Data independence: Application programs should be as independent as possible from details of data representation and storage. The DBMS can provide an abstract view of the data to insulate application code from such details.
Efficient data access: A DBMS utilizes a variety of sophisticated techniques to store and retrieve data efficiently. This feature is especially important if the data is stored on external storage devices.
Data integrity and security: If data is always accessed through the DBMS, the DBMS can enforce integrity constraints on the data. For example, before inserting salary information for an employee, the DBMS can check that the department budget is not exceeded. Also, the DBMS can enforce access controls that govern what data is visible to different classes of users.
Data administration: When several users share the data, centralizing the administration of data can offer significant improvements. Experienced professionals who understand the nature of the data being managed, and how different groups of users use it, can be responsible for organizing the data representation to minimize redundancy and fine-tuning the storage of the data to make retrieval efficient.
Concurrent access and crash recovery: A DBMS schedules concurrent accesses to the data in such a manner that users can think of the data as being accessed by only one user at a time. Further, the DBMS protects users from the effects of system failures.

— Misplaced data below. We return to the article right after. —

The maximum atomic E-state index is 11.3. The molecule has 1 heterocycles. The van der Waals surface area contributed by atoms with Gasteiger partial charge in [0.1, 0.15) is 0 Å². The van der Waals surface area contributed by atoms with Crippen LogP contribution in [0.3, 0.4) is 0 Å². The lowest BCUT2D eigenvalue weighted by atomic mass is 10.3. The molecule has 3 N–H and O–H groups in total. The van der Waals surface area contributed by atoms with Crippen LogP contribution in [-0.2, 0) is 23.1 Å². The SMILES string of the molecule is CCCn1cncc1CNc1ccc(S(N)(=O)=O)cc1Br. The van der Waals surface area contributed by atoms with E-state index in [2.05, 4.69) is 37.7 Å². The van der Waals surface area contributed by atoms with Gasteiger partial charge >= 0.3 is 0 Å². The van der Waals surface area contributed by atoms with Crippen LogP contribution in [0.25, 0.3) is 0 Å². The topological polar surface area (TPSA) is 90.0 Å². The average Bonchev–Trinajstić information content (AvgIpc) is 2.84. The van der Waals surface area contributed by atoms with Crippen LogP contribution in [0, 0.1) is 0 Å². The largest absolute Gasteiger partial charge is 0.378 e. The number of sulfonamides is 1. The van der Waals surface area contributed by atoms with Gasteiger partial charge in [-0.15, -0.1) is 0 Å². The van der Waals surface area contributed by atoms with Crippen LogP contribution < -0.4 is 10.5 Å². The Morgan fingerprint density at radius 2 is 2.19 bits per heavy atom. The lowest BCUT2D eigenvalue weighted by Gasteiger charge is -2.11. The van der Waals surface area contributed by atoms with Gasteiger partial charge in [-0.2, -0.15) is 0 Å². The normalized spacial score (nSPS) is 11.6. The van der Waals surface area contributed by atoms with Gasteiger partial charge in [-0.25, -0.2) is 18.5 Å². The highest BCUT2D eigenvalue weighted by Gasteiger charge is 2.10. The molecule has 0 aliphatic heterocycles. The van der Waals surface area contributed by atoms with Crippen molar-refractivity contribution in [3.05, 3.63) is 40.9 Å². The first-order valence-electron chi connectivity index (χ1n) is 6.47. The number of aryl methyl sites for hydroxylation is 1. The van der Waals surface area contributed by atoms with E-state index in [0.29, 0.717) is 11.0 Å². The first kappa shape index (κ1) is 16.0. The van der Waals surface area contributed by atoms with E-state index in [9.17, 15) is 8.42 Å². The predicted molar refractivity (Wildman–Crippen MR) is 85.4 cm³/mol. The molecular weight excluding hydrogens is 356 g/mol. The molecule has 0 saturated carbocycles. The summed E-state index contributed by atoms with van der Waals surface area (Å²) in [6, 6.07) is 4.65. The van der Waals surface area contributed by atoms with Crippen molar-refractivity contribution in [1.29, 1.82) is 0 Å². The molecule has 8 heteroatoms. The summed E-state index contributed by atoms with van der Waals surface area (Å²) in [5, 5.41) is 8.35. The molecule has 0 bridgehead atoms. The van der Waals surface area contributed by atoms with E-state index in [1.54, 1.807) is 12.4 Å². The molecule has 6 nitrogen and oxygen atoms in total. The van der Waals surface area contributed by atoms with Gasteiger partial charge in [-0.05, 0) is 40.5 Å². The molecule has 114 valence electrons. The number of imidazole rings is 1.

Reduced application development time: Clearly, the DBMS supports many important functions that are common to many applications accessing data stored in the DBMS. This, in conjunction with the high-level interface to the data, facilitates quick development of applications. Such applications are also likely to be more robust than applications developed from scratch because many important tasks are handled by the DBMS instead of being implemented by the application.
Disadvantages of a DBMS
Danger of a Overkill: For small and simple applications for single users a database system is often not advisable.
Complexity: A database system creates additional complexity and requirements. The supply and operation of a database management system with several users and databases is quite costly and demanding.
Qualified Personnel: The professional operation of a database system requires appropriately trained staff. Without a qualified database administrator nothing will work for long.
Costs: Through the use of a database system new costs are generated for the system itselfs but also for additional hardware and the more complex handling of the system.
Lower Efficiency: A database system is a multi-use software which is often less efficient than specialised software which is produced and optimised exactly for one problem.